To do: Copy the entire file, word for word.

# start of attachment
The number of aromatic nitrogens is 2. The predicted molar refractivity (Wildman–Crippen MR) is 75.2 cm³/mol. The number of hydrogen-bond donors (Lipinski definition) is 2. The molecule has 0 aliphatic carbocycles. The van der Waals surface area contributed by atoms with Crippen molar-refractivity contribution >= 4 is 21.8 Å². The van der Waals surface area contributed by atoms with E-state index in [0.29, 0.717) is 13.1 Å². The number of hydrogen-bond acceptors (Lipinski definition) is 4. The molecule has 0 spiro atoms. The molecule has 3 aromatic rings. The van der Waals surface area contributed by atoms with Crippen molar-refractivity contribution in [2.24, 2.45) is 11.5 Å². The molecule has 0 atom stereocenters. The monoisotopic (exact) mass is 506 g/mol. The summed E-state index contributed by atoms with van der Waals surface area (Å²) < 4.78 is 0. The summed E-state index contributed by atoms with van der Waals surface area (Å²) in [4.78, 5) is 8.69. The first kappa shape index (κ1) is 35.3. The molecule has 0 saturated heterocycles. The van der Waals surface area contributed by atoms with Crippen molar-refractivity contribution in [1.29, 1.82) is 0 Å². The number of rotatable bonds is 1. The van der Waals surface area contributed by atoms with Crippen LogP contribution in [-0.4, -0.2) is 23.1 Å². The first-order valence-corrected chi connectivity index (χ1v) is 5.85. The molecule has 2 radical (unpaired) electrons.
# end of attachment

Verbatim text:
The number of aromatic nitrogens is 2. The predicted molar refractivity (Wildman–Crippen MR) is 75.2 cm³/mol. The number of hydrogen-bond donors (Lipinski definition) is 2. The molecule has 0 aliphatic carbocycles. The van der Waals surface area contributed by atoms with Crippen molar-refractivity contribution >= 4 is 21.8 Å². The van der Waals surface area contributed by atoms with E-state index in [0.29, 0.717) is 13.1 Å². The number of hydrogen-bond acceptors (Lipinski definition) is 4. The molecule has 0 spiro atoms. The molecule has 3 aromatic rings. The van der Waals surface area contributed by atoms with Crippen molar-refractivity contribution in [2.24, 2.45) is 11.5 Å². The molecule has 0 atom stereocenters. The monoisotopic (exact) mass is 506 g/mol. The summed E-state index contributed by atoms with van der Waals surface area (Å²) < 4.78 is 0. The summed E-state index contributed by atoms with van der Waals surface area (Å²) in [4.78, 5) is 8.69. The first kappa shape index (κ1) is 35.3. The molecule has 0 saturated heterocycles. The van der Waals surface area contributed by atoms with Crippen molar-refractivity contribution in [1.29, 1.82) is 0 Å². The number of rotatable bonds is 1. The van der Waals surface area contributed by atoms with Crippen LogP contribution in [-0.4, -0.2) is 23.1 Å². The first-order valence-corrected chi connectivity index (χ1v) is 5.85. The molecule has 2 radical (unpaired) electrons.